Rating agencies are already confirming that in some cases ESG risks have an impact on a company's creditworthiness assessment. For example, studies by key international rating agencies Moody's, Fitch and S&P show that more and more banks are recognising the importance of ESG risks and integrating them into their credit analysis process. The financial and industrial sectors' turn to ESG principles has been facilitated by the strengthening of the environmental agenda and the adoption of the Paris Agreement in 2015, which will require companies to regulate their carbon footprint starting in 2020.
According to PwC, 985 institutional investors from 37 countries eliminated $6.24 trillion worth of high-risk ESG assets from their portfolios in 2018. The agency notes that responsible investment capital increased by a third every two years from 2014 to 2018, and by 2019 about half of all assets managed in Europe were classified as responsible investment assets. Demand for ESG ratings remains only among large exporting companies that are based in the West and receive green and syndicated ESG loans from foreign banks. In Russia, the prevalence of such ratings is low due to the lack of regulatory requirements .
As part of the trend towards responsible development, in 2006 the United Nations initiated the Principles for Responsible Investment (PRI) to formalise the accounting for non-financial indicators. PRIs present a set of principles to minimise the risks of long-term investments by incorporating ESG factors into investment strategies. Major institutional investors, with financial support from the United Nations Environment Programme (UNEP), have developed six core principles for responsible investing and created the PRI Association for Responsible Investment.
Principle 1: We will incorporate ESG issues into investment analysis and decision-making processes.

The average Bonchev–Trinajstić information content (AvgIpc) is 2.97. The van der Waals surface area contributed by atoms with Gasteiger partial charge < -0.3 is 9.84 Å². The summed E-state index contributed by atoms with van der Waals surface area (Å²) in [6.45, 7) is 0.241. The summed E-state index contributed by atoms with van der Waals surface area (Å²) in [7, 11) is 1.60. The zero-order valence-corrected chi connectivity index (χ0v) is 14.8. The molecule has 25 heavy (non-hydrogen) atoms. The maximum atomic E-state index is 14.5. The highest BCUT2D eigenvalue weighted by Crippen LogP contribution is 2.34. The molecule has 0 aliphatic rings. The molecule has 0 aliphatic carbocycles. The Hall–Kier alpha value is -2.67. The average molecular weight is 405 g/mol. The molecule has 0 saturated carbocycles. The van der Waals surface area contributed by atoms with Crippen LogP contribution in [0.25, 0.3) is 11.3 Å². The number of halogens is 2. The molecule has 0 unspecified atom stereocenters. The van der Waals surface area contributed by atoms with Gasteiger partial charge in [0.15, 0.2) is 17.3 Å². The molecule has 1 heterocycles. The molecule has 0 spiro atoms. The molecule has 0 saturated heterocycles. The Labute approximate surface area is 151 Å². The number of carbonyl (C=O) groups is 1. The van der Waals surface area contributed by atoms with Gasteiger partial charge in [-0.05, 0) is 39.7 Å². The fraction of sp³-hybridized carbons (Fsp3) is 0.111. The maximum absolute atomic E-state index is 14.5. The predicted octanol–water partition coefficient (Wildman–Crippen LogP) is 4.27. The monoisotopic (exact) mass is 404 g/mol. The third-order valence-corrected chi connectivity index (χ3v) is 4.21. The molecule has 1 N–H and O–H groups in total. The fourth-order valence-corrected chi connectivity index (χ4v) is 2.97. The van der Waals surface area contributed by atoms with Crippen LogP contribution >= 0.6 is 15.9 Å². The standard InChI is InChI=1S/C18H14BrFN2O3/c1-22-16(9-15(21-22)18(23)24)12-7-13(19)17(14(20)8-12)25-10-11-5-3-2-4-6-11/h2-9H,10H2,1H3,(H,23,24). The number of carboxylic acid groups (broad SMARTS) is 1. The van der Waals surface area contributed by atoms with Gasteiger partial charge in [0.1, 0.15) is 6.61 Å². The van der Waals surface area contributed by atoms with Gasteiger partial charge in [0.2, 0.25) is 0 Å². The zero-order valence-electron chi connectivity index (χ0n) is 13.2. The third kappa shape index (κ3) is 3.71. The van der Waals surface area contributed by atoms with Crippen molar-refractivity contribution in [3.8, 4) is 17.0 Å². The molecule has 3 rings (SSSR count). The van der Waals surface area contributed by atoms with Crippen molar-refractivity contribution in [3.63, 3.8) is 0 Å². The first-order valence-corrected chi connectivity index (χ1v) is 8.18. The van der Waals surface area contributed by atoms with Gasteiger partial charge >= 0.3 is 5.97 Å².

Principle 2: We will be active owners and incorporate ESG issues into our ownership policies and practices.
Principle 3: We will seek appropriate disclosure on ESG issues by the entities in which we invest.
Principle 4: We will promote acceptance and implementation of the Principles within the investment industry.
Principle 5: We will work together to enhance our effectiveness in implementing the Principles.
Principle 6: We will each report on our activities and progress towards implementing the Principles .
Major financial players such as Blackrock, Goldman Sachs and JPMorgan have joined PRI and use the principles to manage their assets. Finance companies both in Russia and globally are following the general trend. Otherwise, they do not meet the criteria for doing business and soon run the risk of losing a large proportion of agents. This will affect the liquidity of their securities and they will find it difficult to raise capital on the market, which will likely result in higher funding costs. In today's world, a company's image and reputation are as important as its products or services. Key stakeholders care about whether an organisation shares their values and whether the business is responsible, honest and open. Reputation represents the perception of a company by its stakeholders and is one of its most important assets, and an effective reputation is essential for creating competitive advantage and sustainable development.